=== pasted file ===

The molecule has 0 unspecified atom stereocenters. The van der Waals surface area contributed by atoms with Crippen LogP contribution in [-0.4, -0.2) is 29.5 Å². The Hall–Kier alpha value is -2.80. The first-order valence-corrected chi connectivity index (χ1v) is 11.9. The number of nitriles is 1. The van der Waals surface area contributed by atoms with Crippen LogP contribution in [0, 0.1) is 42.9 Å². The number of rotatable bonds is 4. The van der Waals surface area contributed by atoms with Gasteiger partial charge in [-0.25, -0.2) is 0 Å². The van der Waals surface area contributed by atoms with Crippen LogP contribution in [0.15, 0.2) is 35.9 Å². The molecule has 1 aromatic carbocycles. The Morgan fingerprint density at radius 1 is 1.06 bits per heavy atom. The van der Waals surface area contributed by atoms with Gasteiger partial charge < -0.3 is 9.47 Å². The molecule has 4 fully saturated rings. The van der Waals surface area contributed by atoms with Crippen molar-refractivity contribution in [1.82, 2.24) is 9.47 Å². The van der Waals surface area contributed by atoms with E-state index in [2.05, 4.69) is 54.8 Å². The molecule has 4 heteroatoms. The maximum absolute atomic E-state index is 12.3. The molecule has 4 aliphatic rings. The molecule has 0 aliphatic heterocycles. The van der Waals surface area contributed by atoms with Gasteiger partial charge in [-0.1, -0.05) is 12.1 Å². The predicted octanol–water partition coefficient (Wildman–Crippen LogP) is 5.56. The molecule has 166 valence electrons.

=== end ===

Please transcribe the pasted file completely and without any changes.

The molecule has 0 unspecified atom stereocenters. The van der Waals surface area contributed by atoms with Crippen LogP contribution in [-0.4, -0.2) is 29.5 Å². The Hall–Kier alpha value is -2.80. The first-order valence-corrected chi connectivity index (χ1v) is 11.9. The number of nitriles is 1. The van der Waals surface area contributed by atoms with Crippen LogP contribution in [0, 0.1) is 42.9 Å². The number of rotatable bonds is 4. The van der Waals surface area contributed by atoms with Gasteiger partial charge in [-0.25, -0.2) is 0 Å². The van der Waals surface area contributed by atoms with Crippen LogP contribution in [0.15, 0.2) is 35.9 Å². The molecule has 1 aromatic carbocycles. The Morgan fingerprint density at radius 1 is 1.06 bits per heavy atom. The van der Waals surface area contributed by atoms with Gasteiger partial charge < -0.3 is 9.47 Å². The molecule has 4 fully saturated rings. The van der Waals surface area contributed by atoms with Crippen molar-refractivity contribution in [1.82, 2.24) is 9.47 Å². The van der Waals surface area contributed by atoms with E-state index in [2.05, 4.69) is 54.8 Å². The molecule has 4 heteroatoms. The maximum absolute atomic E-state index is 12.3. The molecule has 4 aliphatic rings. The molecule has 0 aliphatic heterocycles. The van der Waals surface area contributed by atoms with Gasteiger partial charge in [-0.1, -0.05) is 12.1 Å². The predicted octanol–water partition coefficient (Wildman–Crippen LogP) is 5.56. The molecule has 166 valence electrons.